small business

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Earlier this month, the U.S. Small Business Administration hosted their annual National Small Business Week to recognize the nation’s top small businesses, entrepreneurs, small business advocates and champions. As I reflect back on it though, I see National Small Business Week as a perfect time to also talk about securing the financial future of those millions of hard-working Americans who power the engine of our economy - our small businesses. Today, a secure retirement is out of reach for millions of men and women who work for themselves or for small businesses. While Social Security is a critical piece of the puzzle, it is not enough to depend on. Many future retirees won’t be able to handle the rising costs of basic needs and health care. But as a small business owner, your primary responsibility is to focus on your business, making sure it’s running properly. You want to help your employees save for retirement, but you don't have the time or money to set up a plan for yourself, much less your employees. You want to hire and keep the best people and remain competitive with larger companies and the benefits they can offer their employees... but how? Thankfully several states are making a big difference for small business, and making retirement security for workers a priority, by creating Work & Save programs. To date, 10 states have already passed various Work & Save laws to help over 17 million Americans gain access to workplace savings options: California, Connecticut, Illinois, Maryland, Massachusetts, Oregon, New Jersey, New York, Vermont, and Washington. Work & Save provides an easy, low-cost retirement savings option to help small businesses give their employees a way to save and take control of their future.  It allows you as a business owner to access a simple, plug-and-play retirement option for your employees with little effort and no cost or risk on your part. Your employees are the lifeblood of your business. With Work & Save, your hard-working employees can save for retirement right out of their regular paycheck, so they can take control of their future. They will set-up their own account, always remain in control of their account, and retain it if they change jobs. AARP will continue to push for Work & Save programs all across the country so millions more can access these innovative programs - recognizing that every week is small business week in America! To learn more about Work & Save programs, please visit: aarp.org/myfuture. Would you like to volunteer with AARP? Visit  aarp.org/getinvolved . To stay up to date on our work in your state, and nationwide, sign up for our e-alerts AARP Advocates e-newsletter, follow me on Twitter @roamthedomes, or visit your state Web page.
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Small businesses have and will continue to play a vital role in helping communities thrive. In the past small businesses have typically been our local bakery, florist, dry cleaners, barber shop, candy store, and the pizza and sandwich shop. Present day, small businesses now include online artisan and jewelry boutiques, clothing stores, food trucks, pop-up shops, nail salons, and pet walkers, to name a few.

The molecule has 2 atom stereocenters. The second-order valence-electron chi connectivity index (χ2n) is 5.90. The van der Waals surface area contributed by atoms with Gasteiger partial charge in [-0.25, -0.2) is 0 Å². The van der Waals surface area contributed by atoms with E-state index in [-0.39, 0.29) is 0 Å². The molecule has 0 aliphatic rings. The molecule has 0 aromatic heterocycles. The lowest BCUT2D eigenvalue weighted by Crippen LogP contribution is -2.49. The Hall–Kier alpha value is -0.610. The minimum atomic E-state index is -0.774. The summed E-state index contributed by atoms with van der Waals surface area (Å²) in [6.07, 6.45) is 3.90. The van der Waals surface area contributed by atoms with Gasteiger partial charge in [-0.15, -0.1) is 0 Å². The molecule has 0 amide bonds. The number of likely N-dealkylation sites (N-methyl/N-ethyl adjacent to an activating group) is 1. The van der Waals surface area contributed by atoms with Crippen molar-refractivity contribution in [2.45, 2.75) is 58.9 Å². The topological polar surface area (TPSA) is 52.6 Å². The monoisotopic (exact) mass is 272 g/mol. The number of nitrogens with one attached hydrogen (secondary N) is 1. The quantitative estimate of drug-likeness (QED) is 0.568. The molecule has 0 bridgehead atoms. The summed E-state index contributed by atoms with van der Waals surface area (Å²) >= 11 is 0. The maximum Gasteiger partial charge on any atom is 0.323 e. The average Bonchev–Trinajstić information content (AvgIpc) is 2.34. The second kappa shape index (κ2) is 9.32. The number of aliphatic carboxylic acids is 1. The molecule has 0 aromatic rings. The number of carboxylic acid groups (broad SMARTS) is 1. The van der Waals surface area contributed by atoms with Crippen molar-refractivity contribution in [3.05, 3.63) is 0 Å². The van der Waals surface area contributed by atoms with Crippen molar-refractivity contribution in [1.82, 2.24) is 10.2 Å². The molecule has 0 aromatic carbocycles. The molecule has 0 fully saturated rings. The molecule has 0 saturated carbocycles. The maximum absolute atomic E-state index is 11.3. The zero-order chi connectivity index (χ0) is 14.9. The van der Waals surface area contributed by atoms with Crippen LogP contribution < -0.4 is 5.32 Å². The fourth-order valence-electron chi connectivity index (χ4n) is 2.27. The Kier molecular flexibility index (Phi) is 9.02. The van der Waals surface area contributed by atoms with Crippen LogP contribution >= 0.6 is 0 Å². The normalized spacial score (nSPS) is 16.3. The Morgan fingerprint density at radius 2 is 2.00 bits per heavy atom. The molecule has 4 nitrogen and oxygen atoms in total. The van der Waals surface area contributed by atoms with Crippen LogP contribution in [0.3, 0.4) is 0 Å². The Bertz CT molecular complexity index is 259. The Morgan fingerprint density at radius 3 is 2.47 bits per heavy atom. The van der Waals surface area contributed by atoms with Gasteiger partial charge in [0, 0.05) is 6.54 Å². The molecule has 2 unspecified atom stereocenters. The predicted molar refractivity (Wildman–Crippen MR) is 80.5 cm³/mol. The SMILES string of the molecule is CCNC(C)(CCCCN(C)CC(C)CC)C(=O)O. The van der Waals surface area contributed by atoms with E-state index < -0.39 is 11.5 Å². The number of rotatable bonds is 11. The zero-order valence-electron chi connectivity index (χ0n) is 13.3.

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Have you thought about turning your passion and something that serves others into an opportunity that could pay the bills? Perhaps you sold lemonade, homemade desserts or candy when you were a kid. At that time, you were probably nurturing your entrepreneurial spirit. Many small-business owners will agree that when you’re passionate about what you do, it does not feel like work; you’re just doing what you were placed on this earth to do.
Money jar with U.S. currency.  Savings, donations concepts.
Let states help people save for retirement.
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If you’re like me, you like to kick off the new year by reflecting on the goals you set last year and begin to set new ones for the coming year. For a lot of people, their No. 1 New Year’s goal is to get new job or launch a new business.
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There’s good news for both observers of small-business trends and those interested in aging issues. Tracking entrepreneurship just got easier, and new data show that entrepreneurs age 55-plus are job creators.
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Are you seeking a career change or a new job? If so, plan to attend  AARP’s Virtual Career Fair, Sept. 20 from 11 a.m. to 4 p.m. ET. The fair will feature employers from across the country.
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Today's sobering statistic: Almost 20 percent of people ages 55 to 64 have no retirement savings. And even among those who have saved, millions are facing a retirement "deficit" - meaning they will outlive their retirement savings by $57,000 on average per household.
HEALTHCARE
By Phil Galewitz and Julie Appleby, Kaiser Health News
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